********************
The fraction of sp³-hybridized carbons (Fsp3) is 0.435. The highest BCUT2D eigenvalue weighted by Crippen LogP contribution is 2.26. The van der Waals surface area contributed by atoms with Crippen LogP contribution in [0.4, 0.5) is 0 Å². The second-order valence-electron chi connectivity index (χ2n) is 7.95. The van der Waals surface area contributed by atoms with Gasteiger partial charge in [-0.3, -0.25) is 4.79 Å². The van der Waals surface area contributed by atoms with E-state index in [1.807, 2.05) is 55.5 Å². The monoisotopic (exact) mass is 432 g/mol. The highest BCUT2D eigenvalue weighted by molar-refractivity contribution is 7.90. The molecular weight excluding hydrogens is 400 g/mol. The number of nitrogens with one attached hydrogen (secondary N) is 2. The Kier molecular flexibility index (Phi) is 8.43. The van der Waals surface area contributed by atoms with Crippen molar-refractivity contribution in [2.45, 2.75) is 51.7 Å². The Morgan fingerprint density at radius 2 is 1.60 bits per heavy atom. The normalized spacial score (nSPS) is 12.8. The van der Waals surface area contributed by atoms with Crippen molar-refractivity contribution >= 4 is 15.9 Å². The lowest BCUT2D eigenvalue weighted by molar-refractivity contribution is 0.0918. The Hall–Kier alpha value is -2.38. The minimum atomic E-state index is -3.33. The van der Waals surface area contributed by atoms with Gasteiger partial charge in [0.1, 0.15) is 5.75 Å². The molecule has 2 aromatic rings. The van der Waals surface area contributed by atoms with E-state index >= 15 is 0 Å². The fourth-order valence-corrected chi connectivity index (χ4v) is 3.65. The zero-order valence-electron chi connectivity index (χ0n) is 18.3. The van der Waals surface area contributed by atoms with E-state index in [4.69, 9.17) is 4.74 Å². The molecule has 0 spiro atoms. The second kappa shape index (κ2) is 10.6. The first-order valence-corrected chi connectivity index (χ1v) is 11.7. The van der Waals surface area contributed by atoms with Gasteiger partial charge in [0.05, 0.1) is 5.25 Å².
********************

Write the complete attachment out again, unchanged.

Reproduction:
The fraction of sp³-hybridized carbons (Fsp3) is 0.435. The highest BCUT2D eigenvalue weighted by Crippen LogP contribution is 2.26. The van der Waals surface area contributed by atoms with Crippen LogP contribution in [0.4, 0.5) is 0 Å². The second-order valence-electron chi connectivity index (χ2n) is 7.95. The van der Waals surface area contributed by atoms with Gasteiger partial charge in [-0.3, -0.25) is 4.79 Å². The van der Waals surface area contributed by atoms with E-state index in [1.807, 2.05) is 55.5 Å². The monoisotopic (exact) mass is 432 g/mol. The highest BCUT2D eigenvalue weighted by molar-refractivity contribution is 7.90. The molecular weight excluding hydrogens is 400 g/mol. The number of nitrogens with one attached hydrogen (secondary N) is 2. The Kier molecular flexibility index (Phi) is 8.43. The van der Waals surface area contributed by atoms with Crippen molar-refractivity contribution in [2.45, 2.75) is 51.7 Å². The Morgan fingerprint density at radius 2 is 1.60 bits per heavy atom. The normalized spacial score (nSPS) is 12.8. The van der Waals surface area contributed by atoms with Crippen molar-refractivity contribution >= 4 is 15.9 Å². The lowest BCUT2D eigenvalue weighted by molar-refractivity contribution is 0.0918. The Hall–Kier alpha value is -2.38. The minimum atomic E-state index is -3.33. The van der Waals surface area contributed by atoms with Gasteiger partial charge in [0.1, 0.15) is 5.75 Å². The molecule has 2 aromatic rings. The van der Waals surface area contributed by atoms with E-state index >= 15 is 0 Å². The fourth-order valence-corrected chi connectivity index (χ4v) is 3.65. The zero-order valence-electron chi connectivity index (χ0n) is 18.3. The van der Waals surface area contributed by atoms with E-state index in [4.69, 9.17) is 4.74 Å². The molecule has 0 spiro atoms. The second kappa shape index (κ2) is 10.6. The first-order valence-corrected chi connectivity index (χ1v) is 11.7. The van der Waals surface area contributed by atoms with Gasteiger partial charge in [0.05, 0.1) is 5.25 Å².